Women’s hoop advances in postseason

PANTHER JUNIOR ALEXA Mustafaj puts up a shot on Saturday during the Middlebury women’s basketball home NESCAC quarterfinal win over Amherst. Mustafaj became the program’s all-time leading scorer during the victory. She’s scored 1,606 points in less than three years. Photo by Will Costello

MIDDLEBURY — The fourth-seeded Middlebury College women’s basketball pulled away from visiting No. 5 Amherst in the fourth quarter of Saturday’s NESCAC quarterfinal to prevail, 59-48. The Panthers thus advanced to this coming weekend’s NESCAC final four at top-seeded Bowdoin. 

Middlebury (17-8) will take on Bowdoin, at 23-2 the No. 11 team in NCAA Division III, at 2 p.m. Saturday. Second seed Trinity (18-6) and third seed Bates (21-4) will square off at 4:30 p.m. Saturday’s winners will meet on Sunday at noon for NESCAC title game and the league’s automatic NCAA bid. The Panthers’ only NESCAC losses have come to those three teams, all in close games. 

In Saturday’s quarterfinal, Panther junior Alexa Mustafaj scored 18 points and became the program’s all-time leading scorer with 1,606 points. She supplanted 1993 graduate Sladja Kovinajic at the top of the leaderboard. Kovinajic finished with her career with 1,602 points. 

Amherst (19-6) led throughout Saturday’s first half, when the Panthers struggled to get good looks against the taller Mammoths in their man-to-man defense. The first quarter ended with Amherst on top, 12-7, with Middlebury staying close thanks to five points from guard Calie Messina.

The Mammoths stretched the lead to 22-11 on a Reeya Patel three-pointer with 4:19 to go in the second period, but the Panthers cut the lead to 26-18 at the half as Messina nailed a three — she was three-for-four from deep — and a jumper, and Mustafaj, who had a quiet half, added her first bucket. 

In the third quarter, the Panthers’ “man” defense ratcheted up a notch while the offense gained traction. Jumpers by Augusta Dixon and Messina and then two Mustafaj free throws at 5:13 cut the Amherst lead to 26-24, and the teams traded buckets over the next few minutes.

 The Panthers tied the game at 33-33 with 53 seconds to go in the period. Messina missed a three-pointer on the right flank, but Bethany Lucey snared the offensive board and whipped it back out to Messina at the same spot behind the arc. Messina fired again and swished the shot. 

Amherst regained the lead with a free throw at 0:36, but Dixon set up a go-ahead Lucey three-pointer as time wound down, and it was 36-34, Middlebury.

At 8:46 of the fourth Mammoth Kori Barach drove for two, and the game was tied at 36-36. The Panthers answered with a quick 8-1 run. Messina hit a three, and Lucey set up Brooke Collins for a short jumper. Dixon hit a jumper in the lane, from Messina, was fouled and hit the free throw, and it was 44-37 at 7:20.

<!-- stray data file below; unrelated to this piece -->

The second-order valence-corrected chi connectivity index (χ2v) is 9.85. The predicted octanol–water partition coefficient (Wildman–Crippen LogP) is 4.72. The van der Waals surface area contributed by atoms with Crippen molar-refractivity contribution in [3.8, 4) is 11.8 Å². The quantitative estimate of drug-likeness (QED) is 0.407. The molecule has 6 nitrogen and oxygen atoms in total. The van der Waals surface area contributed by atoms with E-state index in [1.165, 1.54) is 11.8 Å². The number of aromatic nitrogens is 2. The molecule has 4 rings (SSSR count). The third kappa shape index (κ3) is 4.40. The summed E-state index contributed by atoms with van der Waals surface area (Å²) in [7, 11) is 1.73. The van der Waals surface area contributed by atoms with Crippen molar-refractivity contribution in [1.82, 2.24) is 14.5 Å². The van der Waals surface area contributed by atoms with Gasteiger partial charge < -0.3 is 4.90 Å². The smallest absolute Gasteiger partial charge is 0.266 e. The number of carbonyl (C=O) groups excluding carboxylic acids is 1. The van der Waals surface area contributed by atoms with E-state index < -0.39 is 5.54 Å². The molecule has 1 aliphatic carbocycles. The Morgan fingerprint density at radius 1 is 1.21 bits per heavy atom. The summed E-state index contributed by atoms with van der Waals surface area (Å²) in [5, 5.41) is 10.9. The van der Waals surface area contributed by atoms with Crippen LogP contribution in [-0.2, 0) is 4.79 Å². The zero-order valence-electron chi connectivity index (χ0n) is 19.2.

Amherst managed a couple buckets, but the Panthers were now on a roll. Mustafaj nailed a three from the top of the key, and baskets by Collins and Mustafaj pushed the Panther lead to 52-42 at 3:57. The Mammoths came no closer than nine the rest of the way.

Leading the Mammoths were Maya Cwalini, with 16 points; Barach, with 12; and Patel, with eight points and eight rebounds. 

Messina paced the Panthers with a career-high 19 points. Dixon finished with nine points, including a coast-to-coast ramble for an acrobatic layup after one of her 15 rebounds, and three steals. Lucey contributed five points, five boards and a team-best three assist. Collins scored six, and she and Gabby Stuart were vital cogs in a defense that forced 17 turnovers and held Amherst to 33.3% shooting. 

Coach KJ Krasco noted the Panthers’ better job defensively in the second half. The Mammoths shot 44% in the first half before hitting just seven of 29 (24%) from the field after the break.

“We embraced their physicality in the third and fourth quarters and made it a lot more challenging for them to get open looks,” Krasco said.  

Overall, she was pleased with the Panthers’ effort and their many contributors.

“It was a great team win. I feel like we had some people step up and make some big shots, and also just move the basketball. And that’s what we’ve been emphasizing these last couple weeks, playing team basketball,” Krasco said. 

The Panthers have also improved over the course of the season and have now won 11 of their past 14, with the losses including by three points at home to Bowdoin and two points at Trinity. 

Krasco explained why.

“(It’s) the kids that are part of the program, the work they’ve put in. They’re more committed than any other team that I’ve coached here,” she said. “They love each other. We love them. I think they’re coachable. I think they want it. And they’ve shown it. Now it’s about putting a 40-minute game so we can keep this thing going …

“We believe we can beat anyone we play.”

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